My Personal Experiences With Golden Week

    A street in Tokyo closed for crowds
    This street in Tokyo was so busy they had to close it off to cars.

    When I was studying abroad in Japan, it was during the spring so we were all there during Golden Week. Fortunately my friends and I planned in advance, so traveling to Yokohama and Tokyo from Kobe wasn't too much of a headache. Again, I highly recommend planning and booking things as far in advance as you can for this time of year in Japan if you decide to travel during it. You'll be glad you did.

    Now I've never been to Tokyo when it wasn't Golden Week, but I never felt like any place was too crowded or like I missed out on anything or became overwhelmed because of it. I'm sure it's a different story if you're flying in or out of the country or don't already have plans set up, but maybe we just got lucky.

    A very small hotel room for two
    Our lavish two person hostel in Yokohama. Yes, that is the whole room.

    I didn't really see anyone out and about actually "celebrating" any of the individual days comprising Golden Week, so I'm fairly confident that not too many Japanese people really take notice of the individual days and are just stoked to have an entire week off from work. Here's what some of my friends currently living in Japan have to say about Golden Week.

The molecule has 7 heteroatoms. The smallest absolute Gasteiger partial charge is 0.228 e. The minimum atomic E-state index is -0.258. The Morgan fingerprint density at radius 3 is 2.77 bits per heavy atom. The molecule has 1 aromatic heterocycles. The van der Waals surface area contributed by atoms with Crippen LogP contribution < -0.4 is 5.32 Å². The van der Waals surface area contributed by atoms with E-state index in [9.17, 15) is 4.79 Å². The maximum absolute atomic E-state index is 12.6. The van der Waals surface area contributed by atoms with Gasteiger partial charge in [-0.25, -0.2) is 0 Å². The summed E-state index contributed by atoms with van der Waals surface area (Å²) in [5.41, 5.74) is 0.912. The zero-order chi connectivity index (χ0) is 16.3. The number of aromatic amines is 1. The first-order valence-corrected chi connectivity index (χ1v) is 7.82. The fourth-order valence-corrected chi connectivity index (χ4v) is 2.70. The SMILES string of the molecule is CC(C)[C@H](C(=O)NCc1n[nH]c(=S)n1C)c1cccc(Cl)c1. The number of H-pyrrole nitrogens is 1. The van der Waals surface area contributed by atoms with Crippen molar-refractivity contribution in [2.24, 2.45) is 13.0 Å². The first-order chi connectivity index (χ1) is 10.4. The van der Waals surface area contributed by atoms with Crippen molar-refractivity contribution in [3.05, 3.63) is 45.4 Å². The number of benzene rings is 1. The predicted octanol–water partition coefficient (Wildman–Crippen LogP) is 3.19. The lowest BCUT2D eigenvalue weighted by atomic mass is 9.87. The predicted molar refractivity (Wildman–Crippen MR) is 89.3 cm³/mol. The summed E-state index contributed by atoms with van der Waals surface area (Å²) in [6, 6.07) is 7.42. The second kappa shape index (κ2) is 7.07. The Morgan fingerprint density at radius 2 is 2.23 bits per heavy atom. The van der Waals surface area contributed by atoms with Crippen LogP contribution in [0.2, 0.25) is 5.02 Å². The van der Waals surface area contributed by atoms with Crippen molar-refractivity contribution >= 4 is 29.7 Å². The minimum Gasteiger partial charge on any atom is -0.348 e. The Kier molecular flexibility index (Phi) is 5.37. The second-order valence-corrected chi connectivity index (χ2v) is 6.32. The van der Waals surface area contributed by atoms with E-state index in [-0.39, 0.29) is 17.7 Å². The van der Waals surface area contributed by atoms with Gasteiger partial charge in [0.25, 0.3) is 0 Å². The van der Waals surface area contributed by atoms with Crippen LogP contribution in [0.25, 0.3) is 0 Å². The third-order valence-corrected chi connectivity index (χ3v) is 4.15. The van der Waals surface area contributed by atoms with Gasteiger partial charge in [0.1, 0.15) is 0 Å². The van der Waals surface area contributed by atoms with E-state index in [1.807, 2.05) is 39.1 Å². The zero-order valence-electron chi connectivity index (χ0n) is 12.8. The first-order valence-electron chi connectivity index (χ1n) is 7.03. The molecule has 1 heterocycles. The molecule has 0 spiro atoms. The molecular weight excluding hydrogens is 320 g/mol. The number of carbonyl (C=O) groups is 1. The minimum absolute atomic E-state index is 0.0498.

Golden Week is a blessing and a curse. Sure the extra days off from work are great, but try to actually go anywhere and you're going to have a bad time. I just use Golden Week to relax and recharge.

    I went to the aquarium in Nagoya last Friday. Every restaurant in the city had lines out the door, even fast food places. The aquarium itself felt like it was going to be my final resting place as I was slowly consumed by the mass of Japanese people talking about how delicious the fish look.

    And since Golden Week is such a hectic time for travel in Japan, I wouldn't recommend going there at the end of April or beginning of May. Instead, you should look into Tofugu's best times to visit Japan. Koichi knows best, after all.